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Lights, Camera, Adventure: A Journey into the Movies

Let's Go On A Movie Location Journey

We are honoured to have a wonderful guest post from Justin Wilkinson from the excellent MovieLocationHunter website. Justin shares with us some of the iconic movie locations that we will be familiar with from being Lucas and Spielberg fans. Take it away, Justin!

My fascination with movie locations all started when I was a young boy, awe struck by the outer-space settings of Star Wars, the time travelling in Back to the Future, the gadgets and glamour of 007 – ‘Bond, James Bond’ (Roger Moore was my childhood Bond) and the swashbuckling adventures of Indiana Jones.

I never imagined as a child that these places were accessible – they were magical, mysterious all part of the alluring movie going experience.

As I grew up my love of movies became stronger and my curiosity in what was involved in the process of movie making deepened. I would wait expectantly to watch the movies I had seen at the cinema again when they came out on different media – first on the old Betamax/VHS video cassettes borrowed from Blockbusters (remember them?) and then upgraded to LaserDisc, DVDs, Blu-Ray and now UHD. I built a library collection of my favourite films. I bought special editions and watched the additional extras with interviews and details of how the film was constructed and put together. I developed an encyclopaedic knowledge (so my family and friends tell me) of my favourite films (the directors, the composers, the art directors and cinematographers) and I was always trying to figure out where these seemingly so far-away places in the movies were.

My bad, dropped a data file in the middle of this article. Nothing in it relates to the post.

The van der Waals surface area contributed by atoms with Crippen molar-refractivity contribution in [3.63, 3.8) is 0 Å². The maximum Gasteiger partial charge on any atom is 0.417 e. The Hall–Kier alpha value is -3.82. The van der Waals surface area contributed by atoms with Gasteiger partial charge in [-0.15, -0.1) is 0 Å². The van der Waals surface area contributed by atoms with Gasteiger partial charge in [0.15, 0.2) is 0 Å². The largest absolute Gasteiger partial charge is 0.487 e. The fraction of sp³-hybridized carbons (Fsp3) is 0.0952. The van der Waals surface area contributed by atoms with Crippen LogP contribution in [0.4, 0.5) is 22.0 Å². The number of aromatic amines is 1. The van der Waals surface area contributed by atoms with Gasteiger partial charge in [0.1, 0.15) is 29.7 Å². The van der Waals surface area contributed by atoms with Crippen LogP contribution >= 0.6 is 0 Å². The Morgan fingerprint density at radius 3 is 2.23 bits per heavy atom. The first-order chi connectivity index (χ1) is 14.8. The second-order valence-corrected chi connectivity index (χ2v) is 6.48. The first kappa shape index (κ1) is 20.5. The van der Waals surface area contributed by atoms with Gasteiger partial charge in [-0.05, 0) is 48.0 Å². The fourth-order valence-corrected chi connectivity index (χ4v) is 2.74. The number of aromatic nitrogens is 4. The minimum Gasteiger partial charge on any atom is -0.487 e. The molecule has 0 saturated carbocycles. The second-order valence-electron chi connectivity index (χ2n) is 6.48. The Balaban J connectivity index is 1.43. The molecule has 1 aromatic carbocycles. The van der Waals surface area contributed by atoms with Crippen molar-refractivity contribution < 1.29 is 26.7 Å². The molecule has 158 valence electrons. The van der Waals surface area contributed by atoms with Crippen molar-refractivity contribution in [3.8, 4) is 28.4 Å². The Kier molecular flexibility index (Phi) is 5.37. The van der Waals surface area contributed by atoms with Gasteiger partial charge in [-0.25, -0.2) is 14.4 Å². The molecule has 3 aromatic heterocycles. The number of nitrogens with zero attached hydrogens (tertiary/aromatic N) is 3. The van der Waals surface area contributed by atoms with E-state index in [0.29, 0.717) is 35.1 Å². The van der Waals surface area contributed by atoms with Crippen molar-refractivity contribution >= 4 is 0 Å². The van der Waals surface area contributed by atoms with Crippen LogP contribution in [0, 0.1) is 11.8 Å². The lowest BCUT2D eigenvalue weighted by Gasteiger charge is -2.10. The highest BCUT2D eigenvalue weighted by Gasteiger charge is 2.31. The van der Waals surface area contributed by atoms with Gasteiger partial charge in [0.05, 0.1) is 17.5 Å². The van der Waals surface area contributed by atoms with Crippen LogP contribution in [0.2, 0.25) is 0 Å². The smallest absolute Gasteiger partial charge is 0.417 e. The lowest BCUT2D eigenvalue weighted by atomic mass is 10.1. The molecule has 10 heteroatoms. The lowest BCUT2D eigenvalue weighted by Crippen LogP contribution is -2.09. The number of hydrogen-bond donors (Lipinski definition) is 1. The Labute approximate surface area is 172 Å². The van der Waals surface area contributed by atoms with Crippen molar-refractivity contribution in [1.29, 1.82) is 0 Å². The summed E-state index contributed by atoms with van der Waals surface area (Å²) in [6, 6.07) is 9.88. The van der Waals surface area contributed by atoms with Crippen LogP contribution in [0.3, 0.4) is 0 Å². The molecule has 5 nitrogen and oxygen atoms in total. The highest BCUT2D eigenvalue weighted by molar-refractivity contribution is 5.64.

In 2010, my wife had a sabbatical at UCLA in Los Angeles, California and was fortunate enough with work to be able to join her for the whole duration. Browsing my usual fan forums, I saw photos from people I knew online who had visited Death Valley where pick-up shots from 1977’s Star Wars were filmed. The story is that Mark Hamill had his horrifying car accident on route to Death Valley and that is the reason we see C3PO nearer the camera in the landspeeder to help mask the fact an extra was filling in for Hamill.

Then it dawned on me. Death Valley is in California and so were we! We planned a future trip to Death Valley but before that I started looking for locations in L.A. Of course, there were lots, far too many to visit but I started making a list of those I would really like to see.

At this time, I had no other plans than to simply visit and experience it for myself. We only had a basic point and shoot camera (still have it as a memento) and the very first location we ever visited was the street dance scene from Michael Jackson’s Thriller just after he turned into a Zombie.

Arriving around dusk in our hire car to what appeared to be a very run-down industrial trading estate it was obvious that this was not a tourist area! When we arrived at the spot there were about five people standing next to the famous wall and I thought this is not good until I heard the Thriller song and the people replicating the dance. Realising they were there for the same reason, I got out and approached them and they were totally bemused why a guy from England was in this location and they advised me to take my photo quickly and leave the area - which is exactly what I did.